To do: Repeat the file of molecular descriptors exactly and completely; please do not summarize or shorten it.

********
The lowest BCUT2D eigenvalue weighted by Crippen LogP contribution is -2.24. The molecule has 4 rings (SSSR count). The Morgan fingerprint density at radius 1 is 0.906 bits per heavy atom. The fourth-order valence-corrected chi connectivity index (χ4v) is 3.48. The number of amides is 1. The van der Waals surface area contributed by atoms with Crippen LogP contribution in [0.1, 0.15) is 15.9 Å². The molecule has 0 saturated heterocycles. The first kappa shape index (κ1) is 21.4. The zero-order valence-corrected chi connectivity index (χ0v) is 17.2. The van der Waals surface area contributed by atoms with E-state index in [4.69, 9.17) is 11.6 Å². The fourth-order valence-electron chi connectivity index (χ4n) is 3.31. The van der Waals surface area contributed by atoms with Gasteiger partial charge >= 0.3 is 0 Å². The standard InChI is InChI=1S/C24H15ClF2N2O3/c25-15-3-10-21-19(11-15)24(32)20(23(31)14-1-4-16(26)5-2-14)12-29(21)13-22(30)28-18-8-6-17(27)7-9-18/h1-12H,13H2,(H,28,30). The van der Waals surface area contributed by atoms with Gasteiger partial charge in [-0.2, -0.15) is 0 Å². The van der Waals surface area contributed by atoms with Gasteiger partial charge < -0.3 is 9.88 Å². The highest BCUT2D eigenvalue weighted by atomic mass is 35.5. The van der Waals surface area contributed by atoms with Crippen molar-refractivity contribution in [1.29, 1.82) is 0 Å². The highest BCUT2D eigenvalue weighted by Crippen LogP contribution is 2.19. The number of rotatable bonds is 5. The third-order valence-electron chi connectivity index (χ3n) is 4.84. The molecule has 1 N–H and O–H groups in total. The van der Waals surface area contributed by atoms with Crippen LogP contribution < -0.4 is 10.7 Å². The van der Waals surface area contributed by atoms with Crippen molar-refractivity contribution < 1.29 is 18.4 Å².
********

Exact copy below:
The lowest BCUT2D eigenvalue weighted by Crippen LogP contribution is -2.24. The molecule has 4 rings (SSSR count). The Morgan fingerprint density at radius 1 is 0.906 bits per heavy atom. The fourth-order valence-corrected chi connectivity index (χ4v) is 3.48. The number of amides is 1. The van der Waals surface area contributed by atoms with Crippen LogP contribution in [0.1, 0.15) is 15.9 Å². The molecule has 0 saturated heterocycles. The first kappa shape index (κ1) is 21.4. The zero-order valence-corrected chi connectivity index (χ0v) is 17.2. The van der Waals surface area contributed by atoms with E-state index in [4.69, 9.17) is 11.6 Å². The fourth-order valence-electron chi connectivity index (χ4n) is 3.31. The van der Waals surface area contributed by atoms with Gasteiger partial charge >= 0.3 is 0 Å². The standard InChI is InChI=1S/C24H15ClF2N2O3/c25-15-3-10-21-19(11-15)24(32)20(23(31)14-1-4-16(26)5-2-14)12-29(21)13-22(30)28-18-8-6-17(27)7-9-18/h1-12H,13H2,(H,28,30). The van der Waals surface area contributed by atoms with Gasteiger partial charge in [-0.2, -0.15) is 0 Å². The van der Waals surface area contributed by atoms with Gasteiger partial charge < -0.3 is 9.88 Å². The highest BCUT2D eigenvalue weighted by atomic mass is 35.5. The van der Waals surface area contributed by atoms with Crippen molar-refractivity contribution in [1.29, 1.82) is 0 Å². The highest BCUT2D eigenvalue weighted by Crippen LogP contribution is 2.19. The number of rotatable bonds is 5. The third-order valence-electron chi connectivity index (χ3n) is 4.84. The molecule has 1 N–H and O–H groups in total. The van der Waals surface area contributed by atoms with Crippen LogP contribution < -0.4 is 10.7 Å². The van der Waals surface area contributed by atoms with Crippen molar-refractivity contribution < 1.29 is 18.4 Å².